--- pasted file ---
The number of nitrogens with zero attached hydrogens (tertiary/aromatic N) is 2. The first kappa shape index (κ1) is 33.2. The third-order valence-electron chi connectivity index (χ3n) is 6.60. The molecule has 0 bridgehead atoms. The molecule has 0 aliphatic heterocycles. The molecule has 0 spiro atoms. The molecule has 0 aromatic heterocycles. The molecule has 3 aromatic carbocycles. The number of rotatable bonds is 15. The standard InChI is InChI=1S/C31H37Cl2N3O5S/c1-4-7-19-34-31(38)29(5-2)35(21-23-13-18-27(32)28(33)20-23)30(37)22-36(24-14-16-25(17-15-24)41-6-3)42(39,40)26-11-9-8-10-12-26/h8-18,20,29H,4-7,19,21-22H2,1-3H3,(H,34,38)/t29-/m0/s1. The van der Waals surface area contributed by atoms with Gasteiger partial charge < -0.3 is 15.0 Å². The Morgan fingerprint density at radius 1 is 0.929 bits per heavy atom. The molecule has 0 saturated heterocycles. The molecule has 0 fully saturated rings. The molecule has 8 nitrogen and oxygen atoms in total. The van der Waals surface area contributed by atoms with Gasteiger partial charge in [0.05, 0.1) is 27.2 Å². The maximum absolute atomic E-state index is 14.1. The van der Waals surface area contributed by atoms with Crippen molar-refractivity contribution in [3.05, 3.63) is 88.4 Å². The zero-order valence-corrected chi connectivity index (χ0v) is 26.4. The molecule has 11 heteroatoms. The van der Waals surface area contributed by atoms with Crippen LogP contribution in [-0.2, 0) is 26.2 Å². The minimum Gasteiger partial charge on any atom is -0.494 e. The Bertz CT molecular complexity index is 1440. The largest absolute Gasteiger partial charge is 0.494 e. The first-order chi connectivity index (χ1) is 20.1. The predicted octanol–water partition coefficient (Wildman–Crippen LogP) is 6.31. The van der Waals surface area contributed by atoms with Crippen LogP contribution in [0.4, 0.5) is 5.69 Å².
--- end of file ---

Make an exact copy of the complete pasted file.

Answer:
The number of nitrogens with zero attached hydrogens (tertiary/aromatic N) is 2. The first kappa shape index (κ1) is 33.2. The third-order valence-electron chi connectivity index (χ3n) is 6.60. The molecule has 0 bridgehead atoms. The molecule has 0 aliphatic heterocycles. The molecule has 0 spiro atoms. The molecule has 0 aromatic heterocycles. The molecule has 3 aromatic carbocycles. The number of rotatable bonds is 15. The standard InChI is InChI=1S/C31H37Cl2N3O5S/c1-4-7-19-34-31(38)29(5-2)35(21-23-13-18-27(32)28(33)20-23)30(37)22-36(24-14-16-25(17-15-24)41-6-3)42(39,40)26-11-9-8-10-12-26/h8-18,20,29H,4-7,19,21-22H2,1-3H3,(H,34,38)/t29-/m0/s1. The van der Waals surface area contributed by atoms with Gasteiger partial charge < -0.3 is 15.0 Å². The Morgan fingerprint density at radius 1 is 0.929 bits per heavy atom. The molecule has 0 saturated heterocycles. The molecule has 0 fully saturated rings. The molecule has 8 nitrogen and oxygen atoms in total. The van der Waals surface area contributed by atoms with Gasteiger partial charge in [0.05, 0.1) is 27.2 Å². The maximum absolute atomic E-state index is 14.1. The van der Waals surface area contributed by atoms with Crippen molar-refractivity contribution in [3.05, 3.63) is 88.4 Å². The zero-order valence-corrected chi connectivity index (χ0v) is 26.4. The molecule has 11 heteroatoms. The van der Waals surface area contributed by atoms with Crippen LogP contribution in [-0.2, 0) is 26.2 Å². The minimum Gasteiger partial charge on any atom is -0.494 e. The Bertz CT molecular complexity index is 1440. The largest absolute Gasteiger partial charge is 0.494 e. The first-order chi connectivity index (χ1) is 20.1. The predicted octanol–water partition coefficient (Wildman–Crippen LogP) is 6.31. The van der Waals surface area contributed by atoms with Crippen LogP contribution in [0.4, 0.5) is 5.69 Å².